This week in the life of Fraser (*cue early 2000’s style TV montage*) I was back to the business of bushwalking. The trip was a pretty straightforward one in theory, 3 days of walking with Gladstone High School (Gladstone, SA, not QLD…) in the Mount Remarkable National Park area basically along the course of last week’s Melrose 50km race. Couple of extra little doozies though to keep things interesting were:
- First time I’ve worked with Gladstone. It feels like having your first day at work when you’re with a new school but also not because you’ve been to the workplace (the bush) a few times. It’d be like if you just started working at Woolies or Coles one day, you know where everything is already, the task is straightforward but instead you’re partly responsible for all these random people in the store (or in my case, you’ve just met).
- The weather forecasted for this week was quite windy and a little wet on the first day which always brings a bit of unease through the students and their parents which then flows onto the staff.
Once the walk got rolling and we got past the initial feeling out/small talk stage it was a great few days and one of my best walks in the area. The weather made things interesting on Day 1 but the students bounced off the attitude shown by their teachers to have a really good approach to it. A bit of a breeze at camp made tent life difficult but these Gladstone students didn’t really seem too fazed. There is hope for the next generation after all. A big factor of why I enjoyed this walk more so than others is that:
- The Sense of Adventure was there! I had done most of this route before but not with a pack on and there was two sections of the route I hadn’t done that was especially enticing for me. The first one was I got to see something called Goat Rock. There was no Goat, but the rock was pretty good (Greatest Of All Time rock maybe??). Secondly, the route that was planned had an extra section that was possible only if the group was full of high quality students, which we had, so it was game-on. I gave the group a bit of a gee-up before we embarked on this extra section with a spiel along the lines of ‘we wouldn’t be doing this if we didn’t think it was possible, so, if you think you can’t do it, you’re wrong. You can.’ Despite my gee-up I was still a tiny bit unsure of whether these students would be getting into camp before dark. After the first major hill there was a bit of ‘we’re going over there! That’s bloody ages away!’. A bit more prodding though and soon enough the group was proudly at the top of the hill that was bloody ages away in only ten-fifteen minutes of walking. At this point all was good, except for an explosion of a 1L milk carton in someone’s bag but that’s kind of a 1st world problem… they got a new nickname out of it too though…Milky! A bit of off-track walking to get into camp was a final sting in the tail but it was a great effort by the group to get in by 4:30pm. The Sense of Adventure was present for myself throughout this day of walking because I got to break new ground and push the group out of their comfort zone a little bit. And the group responded really well as a result.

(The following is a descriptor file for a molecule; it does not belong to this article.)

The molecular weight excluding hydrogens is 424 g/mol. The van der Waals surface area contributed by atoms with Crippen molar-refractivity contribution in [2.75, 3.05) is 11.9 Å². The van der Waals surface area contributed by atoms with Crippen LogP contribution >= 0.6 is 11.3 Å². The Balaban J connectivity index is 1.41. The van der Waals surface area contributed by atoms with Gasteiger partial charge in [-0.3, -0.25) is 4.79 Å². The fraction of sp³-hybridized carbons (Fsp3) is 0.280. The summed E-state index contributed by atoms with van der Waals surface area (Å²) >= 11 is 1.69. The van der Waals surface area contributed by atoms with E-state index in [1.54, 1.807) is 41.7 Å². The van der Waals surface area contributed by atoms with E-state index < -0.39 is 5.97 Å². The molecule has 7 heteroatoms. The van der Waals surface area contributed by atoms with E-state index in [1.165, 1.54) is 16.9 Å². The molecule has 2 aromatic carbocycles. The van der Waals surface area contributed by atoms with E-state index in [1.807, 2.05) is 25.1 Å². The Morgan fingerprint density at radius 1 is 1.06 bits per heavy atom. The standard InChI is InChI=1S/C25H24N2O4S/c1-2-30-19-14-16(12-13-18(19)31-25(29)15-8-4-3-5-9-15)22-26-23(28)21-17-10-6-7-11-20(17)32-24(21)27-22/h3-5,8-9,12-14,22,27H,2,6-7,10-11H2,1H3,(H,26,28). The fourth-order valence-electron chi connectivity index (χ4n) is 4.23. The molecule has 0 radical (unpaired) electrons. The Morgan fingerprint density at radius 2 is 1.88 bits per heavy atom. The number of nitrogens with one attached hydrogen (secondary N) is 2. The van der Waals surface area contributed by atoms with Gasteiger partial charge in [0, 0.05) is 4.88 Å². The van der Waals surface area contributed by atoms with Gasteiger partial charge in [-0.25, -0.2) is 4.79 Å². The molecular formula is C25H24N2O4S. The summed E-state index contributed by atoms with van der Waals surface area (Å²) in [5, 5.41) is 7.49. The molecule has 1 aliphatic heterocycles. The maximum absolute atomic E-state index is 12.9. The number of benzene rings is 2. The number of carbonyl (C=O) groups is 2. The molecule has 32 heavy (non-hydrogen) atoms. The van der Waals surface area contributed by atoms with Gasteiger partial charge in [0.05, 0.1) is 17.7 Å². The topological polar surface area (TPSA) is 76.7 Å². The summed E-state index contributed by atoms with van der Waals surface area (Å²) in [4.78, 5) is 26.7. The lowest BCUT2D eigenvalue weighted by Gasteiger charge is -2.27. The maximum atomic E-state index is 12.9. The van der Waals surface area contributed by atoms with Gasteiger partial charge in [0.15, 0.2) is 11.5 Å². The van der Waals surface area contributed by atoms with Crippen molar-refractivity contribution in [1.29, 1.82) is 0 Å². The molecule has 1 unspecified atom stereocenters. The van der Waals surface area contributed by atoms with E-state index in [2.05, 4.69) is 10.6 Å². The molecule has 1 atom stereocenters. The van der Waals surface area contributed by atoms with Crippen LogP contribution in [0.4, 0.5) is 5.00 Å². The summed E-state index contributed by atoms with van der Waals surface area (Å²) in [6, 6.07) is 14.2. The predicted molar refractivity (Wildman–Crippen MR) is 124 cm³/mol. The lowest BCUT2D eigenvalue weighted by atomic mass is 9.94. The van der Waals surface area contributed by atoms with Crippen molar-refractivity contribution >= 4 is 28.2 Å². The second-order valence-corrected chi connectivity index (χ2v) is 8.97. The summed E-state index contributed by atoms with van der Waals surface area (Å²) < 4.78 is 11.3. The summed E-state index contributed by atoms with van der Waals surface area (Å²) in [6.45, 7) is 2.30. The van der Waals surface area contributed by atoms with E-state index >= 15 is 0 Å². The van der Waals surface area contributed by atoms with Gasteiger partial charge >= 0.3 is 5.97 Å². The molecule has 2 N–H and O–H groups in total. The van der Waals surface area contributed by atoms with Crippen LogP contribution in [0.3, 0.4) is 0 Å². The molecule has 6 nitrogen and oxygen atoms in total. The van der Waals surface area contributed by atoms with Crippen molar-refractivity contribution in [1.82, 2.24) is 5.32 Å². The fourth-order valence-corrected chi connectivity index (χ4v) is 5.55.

- The other reason I enjoyed this walk a lot is because there was a couple of reminders along the way about the impact that you make on people, and them on you, at seemingly innocent moments. I organised this walk with the main teacher at Gladstone in November of 2021 from memory. We’d only met once before in 2019 or 2020 at a bushwalking course where I was the assessor and he was the participant. Off that small connection we were able to catch up again in 2022 on this walk which reminded me that whenever you meet someone for the first time it is important that you treat them right as, being SA, you’ll be crossing paths with them again soon enough. To ram home this message even further for me, a friend from Uni appeared at our second campsite and I hadn’t seen him since 2017 which was great! In the debrief with the students afterwards I tried to convey this message to them in the hope that at the very least, they give each other a nod at school to acknowledge their involvement on the trip. You know, try to make the school environment a friendlier place for them all and hopefully they take that attitude through to when they are in the wider community.
I hope you get the picture now that the walk was pretty good and if you don’t, well, you’re probably someone that needs to try some bushwalking. Provided you make some common sense decisions about the route and what gear you carry, bushwalking is the easiest form of adventuring there is and allows for lots of conversations along the way that can revolve around goals, reflection, big picture politics, small picture gossip, yadda yadda you get the idea. Add to that, a good bushwalk reminds you of how simple life really is when you have all you need to survive in a small bag and anything that you add on top of it in the ‘real world’ is something you’ve chosen to add in. I’ll cut the crap there and get onto the next item of business for me this week. It’s good to have diversification after all in business…